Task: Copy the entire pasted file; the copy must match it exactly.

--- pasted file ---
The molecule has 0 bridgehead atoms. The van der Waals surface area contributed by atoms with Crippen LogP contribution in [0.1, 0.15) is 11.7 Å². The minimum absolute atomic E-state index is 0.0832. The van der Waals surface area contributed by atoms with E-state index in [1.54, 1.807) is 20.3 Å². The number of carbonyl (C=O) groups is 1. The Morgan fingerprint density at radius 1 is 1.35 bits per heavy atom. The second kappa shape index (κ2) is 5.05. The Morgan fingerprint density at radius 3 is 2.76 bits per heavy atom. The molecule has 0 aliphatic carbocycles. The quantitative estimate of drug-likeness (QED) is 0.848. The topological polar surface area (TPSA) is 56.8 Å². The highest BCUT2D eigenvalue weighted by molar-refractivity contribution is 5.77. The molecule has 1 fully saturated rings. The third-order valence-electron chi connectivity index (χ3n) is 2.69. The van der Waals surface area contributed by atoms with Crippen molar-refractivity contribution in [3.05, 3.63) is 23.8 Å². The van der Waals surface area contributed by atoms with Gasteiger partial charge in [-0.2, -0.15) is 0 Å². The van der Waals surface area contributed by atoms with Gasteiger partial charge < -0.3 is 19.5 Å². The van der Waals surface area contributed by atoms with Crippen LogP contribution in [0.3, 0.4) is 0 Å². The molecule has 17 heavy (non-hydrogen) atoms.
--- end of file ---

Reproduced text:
The molecule has 0 bridgehead atoms. The van der Waals surface area contributed by atoms with Crippen LogP contribution in [0.1, 0.15) is 11.7 Å². The minimum absolute atomic E-state index is 0.0832. The van der Waals surface area contributed by atoms with E-state index in [1.54, 1.807) is 20.3 Å². The number of carbonyl (C=O) groups is 1. The Morgan fingerprint density at radius 1 is 1.35 bits per heavy atom. The second kappa shape index (κ2) is 5.05. The Morgan fingerprint density at radius 3 is 2.76 bits per heavy atom. The molecule has 0 aliphatic carbocycles. The quantitative estimate of drug-likeness (QED) is 0.848. The topological polar surface area (TPSA) is 56.8 Å². The highest BCUT2D eigenvalue weighted by molar-refractivity contribution is 5.77. The molecule has 1 fully saturated rings. The third-order valence-electron chi connectivity index (χ3n) is 2.69. The van der Waals surface area contributed by atoms with Crippen molar-refractivity contribution in [3.05, 3.63) is 23.8 Å². The van der Waals surface area contributed by atoms with Gasteiger partial charge in [-0.2, -0.15) is 0 Å². The van der Waals surface area contributed by atoms with Gasteiger partial charge < -0.3 is 19.5 Å². The van der Waals surface area contributed by atoms with Crippen LogP contribution in [0.3, 0.4) is 0 Å². The molecule has 17 heavy (non-hydrogen) atoms.